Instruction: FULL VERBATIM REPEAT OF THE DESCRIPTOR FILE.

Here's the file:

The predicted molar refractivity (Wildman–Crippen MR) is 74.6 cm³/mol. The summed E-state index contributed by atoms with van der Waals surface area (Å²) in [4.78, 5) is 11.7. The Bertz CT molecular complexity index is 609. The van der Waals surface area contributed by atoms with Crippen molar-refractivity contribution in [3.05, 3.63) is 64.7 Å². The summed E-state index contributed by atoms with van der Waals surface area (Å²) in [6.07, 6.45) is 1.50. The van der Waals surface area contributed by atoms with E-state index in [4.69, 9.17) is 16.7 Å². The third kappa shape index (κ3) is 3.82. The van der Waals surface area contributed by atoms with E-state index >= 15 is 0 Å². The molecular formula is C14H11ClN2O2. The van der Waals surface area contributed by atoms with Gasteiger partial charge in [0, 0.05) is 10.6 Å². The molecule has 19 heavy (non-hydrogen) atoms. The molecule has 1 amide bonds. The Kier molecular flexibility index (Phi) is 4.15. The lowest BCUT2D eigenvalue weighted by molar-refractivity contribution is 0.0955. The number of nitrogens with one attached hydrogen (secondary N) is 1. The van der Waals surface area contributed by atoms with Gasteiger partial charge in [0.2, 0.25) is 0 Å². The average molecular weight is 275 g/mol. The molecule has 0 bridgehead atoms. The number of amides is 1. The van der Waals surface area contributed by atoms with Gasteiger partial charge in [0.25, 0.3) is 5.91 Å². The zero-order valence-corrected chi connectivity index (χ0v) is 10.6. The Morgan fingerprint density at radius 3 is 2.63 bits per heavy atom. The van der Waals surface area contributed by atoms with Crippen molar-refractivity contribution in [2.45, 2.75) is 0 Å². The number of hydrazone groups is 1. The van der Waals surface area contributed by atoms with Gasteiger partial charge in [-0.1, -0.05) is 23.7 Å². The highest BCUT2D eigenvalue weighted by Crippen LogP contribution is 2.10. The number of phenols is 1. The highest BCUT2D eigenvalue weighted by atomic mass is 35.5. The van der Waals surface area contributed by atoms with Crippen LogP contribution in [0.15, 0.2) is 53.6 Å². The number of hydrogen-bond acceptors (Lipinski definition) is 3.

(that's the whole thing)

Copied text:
The predicted molar refractivity (Wildman–Crippen MR) is 74.6 cm³/mol. The summed E-state index contributed by atoms with van der Waals surface area (Å²) in [4.78, 5) is 11.7. The Bertz CT molecular complexity index is 609. The van der Waals surface area contributed by atoms with Crippen molar-refractivity contribution in [3.05, 3.63) is 64.7 Å². The summed E-state index contributed by atoms with van der Waals surface area (Å²) in [6.07, 6.45) is 1.50. The van der Waals surface area contributed by atoms with E-state index in [4.69, 9.17) is 16.7 Å². The third kappa shape index (κ3) is 3.82. The van der Waals surface area contributed by atoms with E-state index >= 15 is 0 Å². The molecular formula is C14H11ClN2O2. The van der Waals surface area contributed by atoms with Gasteiger partial charge in [0, 0.05) is 10.6 Å². The molecule has 19 heavy (non-hydrogen) atoms. The molecule has 1 amide bonds. The Kier molecular flexibility index (Phi) is 4.15. The lowest BCUT2D eigenvalue weighted by molar-refractivity contribution is 0.0955. The number of nitrogens with one attached hydrogen (secondary N) is 1. The van der Waals surface area contributed by atoms with Gasteiger partial charge in [0.2, 0.25) is 0 Å². The average molecular weight is 275 g/mol. The molecule has 0 bridgehead atoms. The number of amides is 1. The van der Waals surface area contributed by atoms with Gasteiger partial charge in [0.25, 0.3) is 5.91 Å². The zero-order valence-corrected chi connectivity index (χ0v) is 10.6. The Morgan fingerprint density at radius 3 is 2.63 bits per heavy atom. The van der Waals surface area contributed by atoms with Crippen molar-refractivity contribution in [2.45, 2.75) is 0 Å². The number of hydrazone groups is 1. The van der Waals surface area contributed by atoms with Gasteiger partial charge in [-0.1, -0.05) is 23.7 Å². The highest BCUT2D eigenvalue weighted by Crippen LogP contribution is 2.10. The number of phenols is 1. The highest BCUT2D eigenvalue weighted by atomic mass is 35.5. The van der Waals surface area contributed by atoms with Crippen LogP contribution in [0.15, 0.2) is 53.6 Å². The number of hydrogen-bond acceptors (Lipinski definition) is 3.